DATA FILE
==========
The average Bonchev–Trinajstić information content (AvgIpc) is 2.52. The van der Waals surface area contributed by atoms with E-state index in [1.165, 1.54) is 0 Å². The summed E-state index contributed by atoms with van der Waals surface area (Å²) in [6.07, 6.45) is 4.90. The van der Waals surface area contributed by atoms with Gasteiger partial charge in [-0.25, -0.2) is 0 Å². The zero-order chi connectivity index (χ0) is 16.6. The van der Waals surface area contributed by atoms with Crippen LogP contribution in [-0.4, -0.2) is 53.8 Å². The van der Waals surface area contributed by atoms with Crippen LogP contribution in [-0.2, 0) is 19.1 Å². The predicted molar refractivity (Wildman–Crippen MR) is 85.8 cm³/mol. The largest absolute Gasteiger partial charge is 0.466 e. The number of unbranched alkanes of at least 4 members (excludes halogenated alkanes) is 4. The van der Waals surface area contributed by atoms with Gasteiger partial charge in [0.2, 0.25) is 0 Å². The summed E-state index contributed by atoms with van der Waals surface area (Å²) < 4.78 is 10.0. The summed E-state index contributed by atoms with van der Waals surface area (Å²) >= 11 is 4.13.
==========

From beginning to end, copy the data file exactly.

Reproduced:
The average Bonchev–Trinajstić information content (AvgIpc) is 2.52. The van der Waals surface area contributed by atoms with E-state index in [1.165, 1.54) is 0 Å². The summed E-state index contributed by atoms with van der Waals surface area (Å²) in [6.07, 6.45) is 4.90. The van der Waals surface area contributed by atoms with Gasteiger partial charge in [-0.25, -0.2) is 0 Å². The zero-order chi connectivity index (χ0) is 16.6. The van der Waals surface area contributed by atoms with Crippen LogP contribution in [-0.4, -0.2) is 53.8 Å². The van der Waals surface area contributed by atoms with Crippen LogP contribution in [-0.2, 0) is 19.1 Å². The predicted molar refractivity (Wildman–Crippen MR) is 85.8 cm³/mol. The largest absolute Gasteiger partial charge is 0.466 e. The number of unbranched alkanes of at least 4 members (excludes halogenated alkanes) is 4. The van der Waals surface area contributed by atoms with Gasteiger partial charge in [0.2, 0.25) is 0 Å². The summed E-state index contributed by atoms with van der Waals surface area (Å²) < 4.78 is 10.0. The summed E-state index contributed by atoms with van der Waals surface area (Å²) >= 11 is 4.13.